With four 42.6-ft.-dia. two-blade rotors, and a maximum dimension of 105 ft., the Gamera II weighs just 71 lb., 35 lb. less than the Gamera I. Flight tests showed blade flexing had a big impact on ground effect, so the Gamera II has a tapered blade, which improves aerodynamics and increases root stiffness, keeping tip deflections low. The structure was redesigned into a “truss of trusses,” with micro-trusses replacing carbon-fiber tubes to reduce weight and increase stiffness.

The Upturn II was designed and built by Neal Saiki, who led CalPoly's Da Vinci team. The aircraft has two blades of 85-ft.-dia., and two 48-ft.-dia. blades with 6-ft.-dia. propellers at the tips to drive the rotor. The Upturn II weighs 95 lb., and made a 10-sec. first flight in June 2012. Saiki's company, NTS Works, subsequently donated the aircraft to CalPoly, which has focused on reducing weight and improving stability.

CalPoly hopes to resume flight tests “in about a month or so if pre-flight testing goes well,” says student lead Amber Carney. “We are hoping to have manufacturing essentially completed by the end of the month,” she says, adding “We are staying on track.” But AeroVelo and UMD are ahead.

UMD flew the Gamera II in June 2012, setting a record for flight duration of 49.9 sec. piloted by Kyle Gluesenkamp. In August and September, the team tested a refined aircraft, staying aloft for 65 sec. on one flight and reaching a height of 9 ft. on another. The Gamera II XR has 70-cm longer blades and foam-shell outboard blade sections to maintain airfoil shape. These and other modifications increase power and lift, but add about 6 lb. to the weight.

AeroVelo began flying the Atlas in August 2012, piloted by Reichert, and has routinely exceeded 30 sec. as it tests modifications to trim the vehicle and controls. A few issues remain to be ironed out, but “we know the power requirements of the helicopter are reasonable for the pilot and the controls will be sufficiently effective during the Sikorsky flight,” says Robertson. All three contenders drift in flight, making it difficult to stay within the 10 x 10-meter box to win the prize, but only the Atlas has manual flight control.

With the pilot using both hands and feet to power the aircraft, UMD faced a challenge developing a control system for the Gamera II. But an attempt to clarify the rule prohibiting energy-storage devices inadvertently opened the door to electronic controls being used on both the Gamera II and Upturn II.

AHS has closed the loophole, but both teams have until July to attempt winning the prize under previous rules. UMD tested a control system based on center-of-gravity shifting in November 2012, but it added too much weight. A new control system has been developed, but kept secret. “However, our reading of the rules does suggest that an electric system would only be allowed if the pilot were to generate the electricity used during the flight,” says project manager William Staruk.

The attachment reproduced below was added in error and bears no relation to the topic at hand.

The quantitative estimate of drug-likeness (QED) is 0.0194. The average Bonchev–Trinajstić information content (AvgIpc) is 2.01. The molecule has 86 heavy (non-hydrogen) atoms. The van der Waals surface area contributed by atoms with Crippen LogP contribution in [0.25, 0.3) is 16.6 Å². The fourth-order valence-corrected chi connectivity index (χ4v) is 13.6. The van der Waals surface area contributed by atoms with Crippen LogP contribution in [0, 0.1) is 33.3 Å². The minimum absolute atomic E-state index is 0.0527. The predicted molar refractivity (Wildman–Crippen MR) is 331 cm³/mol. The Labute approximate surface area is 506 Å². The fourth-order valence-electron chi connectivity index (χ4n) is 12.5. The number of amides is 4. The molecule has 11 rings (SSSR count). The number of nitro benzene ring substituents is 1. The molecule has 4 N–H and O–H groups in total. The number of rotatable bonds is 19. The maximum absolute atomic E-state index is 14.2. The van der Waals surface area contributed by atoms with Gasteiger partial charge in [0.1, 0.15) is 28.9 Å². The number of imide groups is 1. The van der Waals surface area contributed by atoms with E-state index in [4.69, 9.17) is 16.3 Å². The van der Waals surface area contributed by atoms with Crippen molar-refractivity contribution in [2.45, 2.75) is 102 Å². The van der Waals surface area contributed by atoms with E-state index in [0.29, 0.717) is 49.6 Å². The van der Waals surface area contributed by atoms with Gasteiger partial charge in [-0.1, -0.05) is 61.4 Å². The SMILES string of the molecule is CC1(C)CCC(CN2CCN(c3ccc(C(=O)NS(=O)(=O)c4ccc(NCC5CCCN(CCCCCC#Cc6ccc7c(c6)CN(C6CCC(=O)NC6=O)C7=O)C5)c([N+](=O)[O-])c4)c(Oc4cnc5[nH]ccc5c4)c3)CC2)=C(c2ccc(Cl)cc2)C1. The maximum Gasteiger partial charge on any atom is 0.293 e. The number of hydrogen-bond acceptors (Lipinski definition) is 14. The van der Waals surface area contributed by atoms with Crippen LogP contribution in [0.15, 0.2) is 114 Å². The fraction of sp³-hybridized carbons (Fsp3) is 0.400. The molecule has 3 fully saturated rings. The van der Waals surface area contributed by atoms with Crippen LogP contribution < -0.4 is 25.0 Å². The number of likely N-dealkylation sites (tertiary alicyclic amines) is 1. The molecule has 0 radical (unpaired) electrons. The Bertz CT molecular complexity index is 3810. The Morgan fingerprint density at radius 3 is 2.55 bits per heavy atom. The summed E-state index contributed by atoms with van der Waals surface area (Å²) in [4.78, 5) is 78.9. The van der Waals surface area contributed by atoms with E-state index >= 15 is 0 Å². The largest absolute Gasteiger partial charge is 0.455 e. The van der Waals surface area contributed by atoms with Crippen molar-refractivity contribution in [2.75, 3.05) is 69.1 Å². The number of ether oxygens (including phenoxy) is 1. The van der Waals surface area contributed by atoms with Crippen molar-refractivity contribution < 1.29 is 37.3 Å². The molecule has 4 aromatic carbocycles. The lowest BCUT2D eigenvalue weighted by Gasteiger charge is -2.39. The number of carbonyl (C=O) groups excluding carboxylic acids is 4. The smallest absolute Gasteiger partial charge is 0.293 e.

Human-powered flight may seem a far cry from practical everyday aviation, but Kremer prizewinner MacCready founded AeroVironment, now a leading supplier of unmanned aircraft, while Langford formed Aurora Flight Sciences.

After the success of the Gossamer Condor and Albatross, AeroVironment developed two solar-electric aircraft. The Gossamer Penguin flew in 1980, and in 1981 the Solar Challenger made a 163-mi. flight from France to England. The company then developed a series of solar-powered stratospheric UAVs, first secretly for the Pentagon, then for NASA, with the 100-ft.-span Pathfinder reaching 71,500 ft. in 1997 and the 247-ft.-span Helios achieving a record altitude of 96,863 ft. in 2001.

AeroVironment found fame making small hand-launched UAVs, but returned to its origins in aerodynamic and structural efficiency with the hydrogen-powered Global Observer. Designed to fly for a week at up to 65,000 ft., the 175-ft.-span UAV flew in August 2010, but crashed in April 2011.

Aurora was formed a year after MIT's Daedalus set human-powered endurance and distance records with the idea of finding practical applications for the technology. The first of these was the Perseus gasoline/liquid-oxygen-powered high-altitude UAV built for NASA to perform climate research.

Aurora returned to its roots to build the hydrogen-powered, high-altitude Orion, which never flew, but instead morphed into a diesel-powered medium-altitude, long-endurance UAV—work on which has been stalled by lack of funds. But closest to the company's origins was its design work on the U.S. Defense Advanced Research Project Agency's now-defunct Vulture program to develop a solar-powered stratospheric UAV capable of staying aloft for five years.

Technologies developed for human-powered aircraft could also find use in Mars vehicles, but Hirschberg says one certain benefit has been the “galvanizing effect” of presenting students with a seemingly impossible task.

To watch videos of the human-powered helicopter flights and learn more about the projects, go to